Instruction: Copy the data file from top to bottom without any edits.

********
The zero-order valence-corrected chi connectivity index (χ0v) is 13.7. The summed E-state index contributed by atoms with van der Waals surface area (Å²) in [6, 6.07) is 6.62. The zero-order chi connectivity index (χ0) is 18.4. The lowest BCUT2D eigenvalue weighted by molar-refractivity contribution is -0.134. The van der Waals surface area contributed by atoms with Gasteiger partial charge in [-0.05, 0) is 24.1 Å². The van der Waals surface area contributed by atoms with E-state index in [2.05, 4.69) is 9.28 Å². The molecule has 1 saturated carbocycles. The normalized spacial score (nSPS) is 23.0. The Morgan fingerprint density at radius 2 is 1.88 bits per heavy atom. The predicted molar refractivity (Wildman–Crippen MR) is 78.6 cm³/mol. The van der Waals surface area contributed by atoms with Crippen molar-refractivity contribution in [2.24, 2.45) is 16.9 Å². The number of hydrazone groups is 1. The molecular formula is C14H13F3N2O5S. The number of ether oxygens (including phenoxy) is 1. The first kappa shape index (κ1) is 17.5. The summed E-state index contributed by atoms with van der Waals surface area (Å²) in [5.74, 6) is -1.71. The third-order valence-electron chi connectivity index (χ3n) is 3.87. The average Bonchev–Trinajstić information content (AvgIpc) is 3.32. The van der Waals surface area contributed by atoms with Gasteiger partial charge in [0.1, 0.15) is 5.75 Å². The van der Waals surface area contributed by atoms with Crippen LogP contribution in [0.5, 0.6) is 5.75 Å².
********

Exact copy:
The zero-order valence-corrected chi connectivity index (χ0v) is 13.7. The summed E-state index contributed by atoms with van der Waals surface area (Å²) in [6, 6.07) is 6.62. The zero-order chi connectivity index (χ0) is 18.4. The lowest BCUT2D eigenvalue weighted by molar-refractivity contribution is -0.134. The van der Waals surface area contributed by atoms with Gasteiger partial charge in [-0.05, 0) is 24.1 Å². The van der Waals surface area contributed by atoms with E-state index in [2.05, 4.69) is 9.28 Å². The molecule has 1 saturated carbocycles. The normalized spacial score (nSPS) is 23.0. The Morgan fingerprint density at radius 2 is 1.88 bits per heavy atom. The predicted molar refractivity (Wildman–Crippen MR) is 78.6 cm³/mol. The van der Waals surface area contributed by atoms with Crippen molar-refractivity contribution in [2.24, 2.45) is 16.9 Å². The number of hydrazone groups is 1. The molecular formula is C14H13F3N2O5S. The number of ether oxygens (including phenoxy) is 1. The first kappa shape index (κ1) is 17.5. The summed E-state index contributed by atoms with van der Waals surface area (Å²) in [5.74, 6) is -1.71. The third-order valence-electron chi connectivity index (χ3n) is 3.87. The average Bonchev–Trinajstić information content (AvgIpc) is 3.32. The van der Waals surface area contributed by atoms with Gasteiger partial charge in [0.1, 0.15) is 5.75 Å². The van der Waals surface area contributed by atoms with Crippen LogP contribution in [0.5, 0.6) is 5.75 Å².